Science Lesson: New Year’s Resolutions And Ways To Quit Smoking
As we near the start of a new calendar year – and the accompanying spike in smoking cessation attempts – it is a good time to consider New Year’s resolutions, vaping and other smoking cessation methods. It turns out that most methods have more in common with New Year’s resolutions than widely realized.
The value of vaping – and other low-risk alternatives like smokeless tobacco – is that consumers can continue to enjoy some of what they liked about smoking while eliminating approximately all of the health risk. They often also discover aspects of the new product that they like even better. This is exactly what many smokers would prefer, though many might not realize it yet. Sometimes these advantages are phrased with a negative spin: some consumers are “addicted” to nicotine and “cannot” give it up, and so they “need” a substitute. But such spin does not diminish the benefits, for many smokers, of cessation-via-substitution.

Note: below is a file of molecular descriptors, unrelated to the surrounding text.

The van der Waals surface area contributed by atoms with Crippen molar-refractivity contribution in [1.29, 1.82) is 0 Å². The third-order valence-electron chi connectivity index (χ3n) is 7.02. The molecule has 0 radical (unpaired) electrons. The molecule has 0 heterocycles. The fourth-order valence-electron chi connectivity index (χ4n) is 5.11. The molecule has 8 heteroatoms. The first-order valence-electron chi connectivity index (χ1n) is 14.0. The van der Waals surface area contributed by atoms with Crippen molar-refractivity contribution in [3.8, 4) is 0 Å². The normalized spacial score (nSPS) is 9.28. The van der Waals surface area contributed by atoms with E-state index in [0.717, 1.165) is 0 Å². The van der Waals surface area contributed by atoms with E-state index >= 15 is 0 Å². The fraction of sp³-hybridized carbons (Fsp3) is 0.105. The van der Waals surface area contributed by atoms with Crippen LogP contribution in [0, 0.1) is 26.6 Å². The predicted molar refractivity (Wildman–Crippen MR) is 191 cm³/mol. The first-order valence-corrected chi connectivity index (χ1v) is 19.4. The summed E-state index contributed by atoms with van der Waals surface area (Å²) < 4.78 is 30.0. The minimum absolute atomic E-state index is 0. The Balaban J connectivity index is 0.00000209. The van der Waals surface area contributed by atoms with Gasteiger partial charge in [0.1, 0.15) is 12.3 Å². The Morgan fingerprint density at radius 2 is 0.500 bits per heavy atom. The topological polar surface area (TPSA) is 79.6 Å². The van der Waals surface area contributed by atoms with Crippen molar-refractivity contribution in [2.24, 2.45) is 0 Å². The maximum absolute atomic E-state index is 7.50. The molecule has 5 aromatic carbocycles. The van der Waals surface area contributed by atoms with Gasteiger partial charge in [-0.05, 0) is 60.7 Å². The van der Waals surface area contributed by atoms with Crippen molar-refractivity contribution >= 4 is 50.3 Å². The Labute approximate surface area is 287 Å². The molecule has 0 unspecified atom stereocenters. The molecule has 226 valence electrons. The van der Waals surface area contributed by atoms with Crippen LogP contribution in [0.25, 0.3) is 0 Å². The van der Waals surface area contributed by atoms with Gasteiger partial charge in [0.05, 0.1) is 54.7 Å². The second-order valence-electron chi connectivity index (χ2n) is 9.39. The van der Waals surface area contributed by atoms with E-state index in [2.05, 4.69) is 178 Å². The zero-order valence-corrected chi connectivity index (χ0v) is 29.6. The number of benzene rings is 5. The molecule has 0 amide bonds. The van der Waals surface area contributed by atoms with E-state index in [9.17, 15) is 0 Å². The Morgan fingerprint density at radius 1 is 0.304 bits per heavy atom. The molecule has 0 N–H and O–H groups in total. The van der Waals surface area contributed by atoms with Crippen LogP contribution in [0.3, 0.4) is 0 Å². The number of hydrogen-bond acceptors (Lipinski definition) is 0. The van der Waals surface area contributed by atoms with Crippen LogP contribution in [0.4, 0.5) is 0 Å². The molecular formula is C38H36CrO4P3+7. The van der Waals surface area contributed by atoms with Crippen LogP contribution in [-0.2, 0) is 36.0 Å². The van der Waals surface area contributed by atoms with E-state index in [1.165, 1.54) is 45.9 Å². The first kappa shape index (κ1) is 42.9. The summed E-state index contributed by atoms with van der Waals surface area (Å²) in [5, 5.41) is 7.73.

People who quit smoking unaided, without a substitute or a medicalized intervention, are happy to give up all aspects of smoking (though many would be happier still with a substitute and just do not realize it). Quitting unaided (or “cold turkey”) is the most common method of smoking cessation. But it requires taking a step that is at least somewhat daunting and unappealing. That is where New Year’s resolutions come in. Almost everyone who quits unaided on a particular day could have done so just as easily the day before, but did not act. Why not? Because, as with most unpleasant or difficult efforts, no time seems like the best time. One day flows into the next, and nothing makes any particular day the best day to quit smoking. After all, the harm from smoking just one more day is not that great.